Can anyone stop Ovide Lamontagne?
After three unsuccessful bids for office, the stars appeared to be aligning for Republican businessman Ovide Lamontagne to win the New Hampshire governorship in 2012.
He declared his gubernatorial bid back in September, just a few days before Gov. John Lynch (D) announced he would retire, a decision that reset the political calculus in the state. And, since Lamontagne lost a primary to Sen. Kelly Ayotte (R) in 2010, he has emerged as something of a conservative kingmaker in the Granite State.
But that coronation has hit a bump in the road of late. Kevin Smith, the former executive director of the conservative advocacy group Cornerstone, announced his campaign last week and there are whispers that popular Manchester Mayor Ted Gatsas will also get in the race.
“I’m not running against anybody, I’m running for the office,” Lamontagne said. He pointed out that he was the only Republican to declare his candidacy before Lynch decided to bow out. “It matters not to me who else might get in the race.”
It might not matter to him, but it could still do him harm. Strategists say Smith will have a hard time building enough name recognition to compete with Lamontagne. But if Gatsas runs, there’s a good chance the vote will split. How remains anyone’s guess.
The most obvious scenario: Smith will pull tea party votes away from Lamontagne, leaving Gatsas as the nominee. Both Lamontagne and Smith have ties to grassroots conservatives in the state. Gatsas, a relative moderate in the field, would pick up all the non-conservative votes — probably enough to win a three-way primary — while his opponents compete over who has the most tea party credibility.
Another, less likely scenario: Gatsas and Lamontagne split support in their shared home base of Manchester, get into an ugly primary battle and give Smith at least a chance at the nomination.
While Gatsas was just reelected with 70 percent of the vote, his coattails were weak in both 2009 and 2011 — a sign, rivals say, of lacking campaign skills.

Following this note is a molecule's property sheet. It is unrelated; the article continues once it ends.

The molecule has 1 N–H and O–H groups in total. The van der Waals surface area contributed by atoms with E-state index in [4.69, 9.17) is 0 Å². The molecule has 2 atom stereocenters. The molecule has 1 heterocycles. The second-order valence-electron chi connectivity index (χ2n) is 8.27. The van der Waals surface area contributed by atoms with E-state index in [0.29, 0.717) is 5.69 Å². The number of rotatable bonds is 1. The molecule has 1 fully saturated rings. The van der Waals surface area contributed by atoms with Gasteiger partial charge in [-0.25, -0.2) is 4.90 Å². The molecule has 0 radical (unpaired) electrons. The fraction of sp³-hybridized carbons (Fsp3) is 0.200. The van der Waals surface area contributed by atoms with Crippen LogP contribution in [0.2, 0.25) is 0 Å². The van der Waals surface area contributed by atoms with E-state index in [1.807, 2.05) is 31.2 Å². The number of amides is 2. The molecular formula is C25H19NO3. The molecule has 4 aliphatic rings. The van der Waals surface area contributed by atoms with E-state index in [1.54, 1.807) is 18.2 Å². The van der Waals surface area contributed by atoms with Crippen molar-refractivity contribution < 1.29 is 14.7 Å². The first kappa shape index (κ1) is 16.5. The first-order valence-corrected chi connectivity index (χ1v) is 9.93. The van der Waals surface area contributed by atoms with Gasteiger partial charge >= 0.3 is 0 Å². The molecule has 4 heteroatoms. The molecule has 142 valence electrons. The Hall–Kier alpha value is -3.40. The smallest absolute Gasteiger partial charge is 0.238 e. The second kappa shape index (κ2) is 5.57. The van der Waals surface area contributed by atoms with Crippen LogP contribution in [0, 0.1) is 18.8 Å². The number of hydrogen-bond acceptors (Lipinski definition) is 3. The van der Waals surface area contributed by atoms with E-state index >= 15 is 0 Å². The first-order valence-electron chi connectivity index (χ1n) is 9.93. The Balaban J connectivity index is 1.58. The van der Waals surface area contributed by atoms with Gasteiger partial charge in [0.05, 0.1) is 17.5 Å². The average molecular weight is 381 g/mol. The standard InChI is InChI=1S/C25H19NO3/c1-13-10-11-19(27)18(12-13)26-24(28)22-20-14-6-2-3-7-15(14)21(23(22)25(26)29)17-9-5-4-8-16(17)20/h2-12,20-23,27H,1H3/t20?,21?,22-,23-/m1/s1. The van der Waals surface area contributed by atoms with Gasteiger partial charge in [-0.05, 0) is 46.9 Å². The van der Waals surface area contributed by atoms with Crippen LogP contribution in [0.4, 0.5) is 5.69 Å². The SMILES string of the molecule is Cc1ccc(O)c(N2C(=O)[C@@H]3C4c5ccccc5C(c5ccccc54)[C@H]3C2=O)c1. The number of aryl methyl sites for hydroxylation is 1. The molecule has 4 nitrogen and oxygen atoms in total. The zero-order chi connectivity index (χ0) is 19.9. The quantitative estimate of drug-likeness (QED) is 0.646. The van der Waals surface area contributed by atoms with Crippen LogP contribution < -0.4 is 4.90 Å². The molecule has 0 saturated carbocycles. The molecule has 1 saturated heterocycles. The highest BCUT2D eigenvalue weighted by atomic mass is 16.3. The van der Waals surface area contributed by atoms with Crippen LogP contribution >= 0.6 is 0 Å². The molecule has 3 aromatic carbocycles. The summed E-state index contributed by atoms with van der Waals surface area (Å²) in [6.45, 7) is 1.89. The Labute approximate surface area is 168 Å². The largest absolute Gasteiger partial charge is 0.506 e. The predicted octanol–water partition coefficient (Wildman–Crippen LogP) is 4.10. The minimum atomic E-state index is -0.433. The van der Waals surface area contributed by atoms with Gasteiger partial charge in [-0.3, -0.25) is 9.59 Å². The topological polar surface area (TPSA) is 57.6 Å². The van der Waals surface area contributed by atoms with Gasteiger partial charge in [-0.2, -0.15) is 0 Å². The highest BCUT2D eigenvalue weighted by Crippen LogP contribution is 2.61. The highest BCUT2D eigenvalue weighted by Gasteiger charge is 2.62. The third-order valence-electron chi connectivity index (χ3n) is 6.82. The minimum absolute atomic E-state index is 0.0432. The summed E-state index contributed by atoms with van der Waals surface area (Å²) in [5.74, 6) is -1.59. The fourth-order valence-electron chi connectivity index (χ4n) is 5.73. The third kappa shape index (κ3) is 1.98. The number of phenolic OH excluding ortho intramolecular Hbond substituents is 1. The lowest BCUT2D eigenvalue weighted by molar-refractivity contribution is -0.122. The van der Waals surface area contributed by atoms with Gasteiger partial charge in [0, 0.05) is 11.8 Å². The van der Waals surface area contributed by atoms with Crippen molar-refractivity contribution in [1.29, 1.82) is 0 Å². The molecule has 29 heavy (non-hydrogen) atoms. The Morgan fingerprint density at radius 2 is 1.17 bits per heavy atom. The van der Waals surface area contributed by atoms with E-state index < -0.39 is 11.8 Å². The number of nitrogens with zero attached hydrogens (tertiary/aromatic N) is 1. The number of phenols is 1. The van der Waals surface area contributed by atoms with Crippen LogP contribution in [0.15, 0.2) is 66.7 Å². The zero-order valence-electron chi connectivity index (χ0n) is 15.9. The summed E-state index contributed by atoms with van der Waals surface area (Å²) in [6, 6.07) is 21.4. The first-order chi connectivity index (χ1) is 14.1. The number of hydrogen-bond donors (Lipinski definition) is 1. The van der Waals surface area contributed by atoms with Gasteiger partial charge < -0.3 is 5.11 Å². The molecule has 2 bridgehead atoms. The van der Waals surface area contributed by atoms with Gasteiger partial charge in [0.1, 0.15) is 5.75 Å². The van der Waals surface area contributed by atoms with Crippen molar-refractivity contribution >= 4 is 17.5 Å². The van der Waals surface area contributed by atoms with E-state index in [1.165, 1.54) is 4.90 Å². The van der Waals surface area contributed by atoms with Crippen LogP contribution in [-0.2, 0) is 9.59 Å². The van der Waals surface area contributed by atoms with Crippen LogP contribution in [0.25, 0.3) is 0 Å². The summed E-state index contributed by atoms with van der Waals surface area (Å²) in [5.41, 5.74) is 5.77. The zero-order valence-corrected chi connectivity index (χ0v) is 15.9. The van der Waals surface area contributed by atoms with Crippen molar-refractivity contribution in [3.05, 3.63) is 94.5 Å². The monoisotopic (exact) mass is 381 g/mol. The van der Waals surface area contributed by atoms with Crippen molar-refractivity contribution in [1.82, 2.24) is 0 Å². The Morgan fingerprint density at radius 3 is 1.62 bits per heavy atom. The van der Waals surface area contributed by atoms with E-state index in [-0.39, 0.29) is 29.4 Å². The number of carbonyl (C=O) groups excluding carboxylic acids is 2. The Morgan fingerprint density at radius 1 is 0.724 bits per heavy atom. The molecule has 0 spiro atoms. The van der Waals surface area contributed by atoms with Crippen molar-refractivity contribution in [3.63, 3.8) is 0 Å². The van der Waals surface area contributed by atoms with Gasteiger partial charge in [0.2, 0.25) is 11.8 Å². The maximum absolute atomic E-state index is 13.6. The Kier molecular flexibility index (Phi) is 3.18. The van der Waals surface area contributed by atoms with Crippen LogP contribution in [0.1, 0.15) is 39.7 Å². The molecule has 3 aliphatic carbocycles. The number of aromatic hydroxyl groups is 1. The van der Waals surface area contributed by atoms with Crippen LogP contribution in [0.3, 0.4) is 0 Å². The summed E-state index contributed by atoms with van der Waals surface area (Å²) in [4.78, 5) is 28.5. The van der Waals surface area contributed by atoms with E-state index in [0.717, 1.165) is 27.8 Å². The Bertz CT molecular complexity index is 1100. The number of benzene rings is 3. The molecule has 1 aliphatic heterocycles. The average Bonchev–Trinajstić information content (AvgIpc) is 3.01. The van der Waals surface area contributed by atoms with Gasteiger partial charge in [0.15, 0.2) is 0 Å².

“Smith could pick up the outside-Manchester vote,” said one New Hampshire Republican strategist. “If he’s able to raise adequate money, he has a shot.”
Lamontagne was a weak fundraiser in 2010. But he benefited from the fight between Ayotte and free-spending businessman Bill Binnie in the late summer — quickly moving from little-known underdog to a near-primary winner. (Ayotte beat him by a little over a hundred votes).
Smith, a former state lawmaker who worked for former Gov. Craig Benson (R), is already drawing contrasts with Lamontagne, arguing that he has experience that the frontrunner lacks.
“People will look at this race on the surface and say, okay, they’ve got the same base. But when they scratch beneath that, they will see what I’m offering and look at our backgrounds,” said Smith. “Ovide has spent most of his time as a trial lawyer.”
A nasty primary didn’t hurt Republicans in the Senate race last year. And for now, most New Hampshire voters (and politicians) are focused on the presidential primary.
And there’s a loooong way to go before voters have their say in the governor’s race. The gubernatorial primary is tentatively scheduled for September 11th; Democrats already have their likely nominee in former state Sen. Maggie Hassan.
Still there are signs that Lamontagne is slightly concerned about the emerging race. After publicly courting presidential candidates, he’s now saying he likely won’t endorse anyone — possibly fearing blowback if he backs a candidate unpopular with his base.
When this race does heat up, we’ll see if this is really his moment.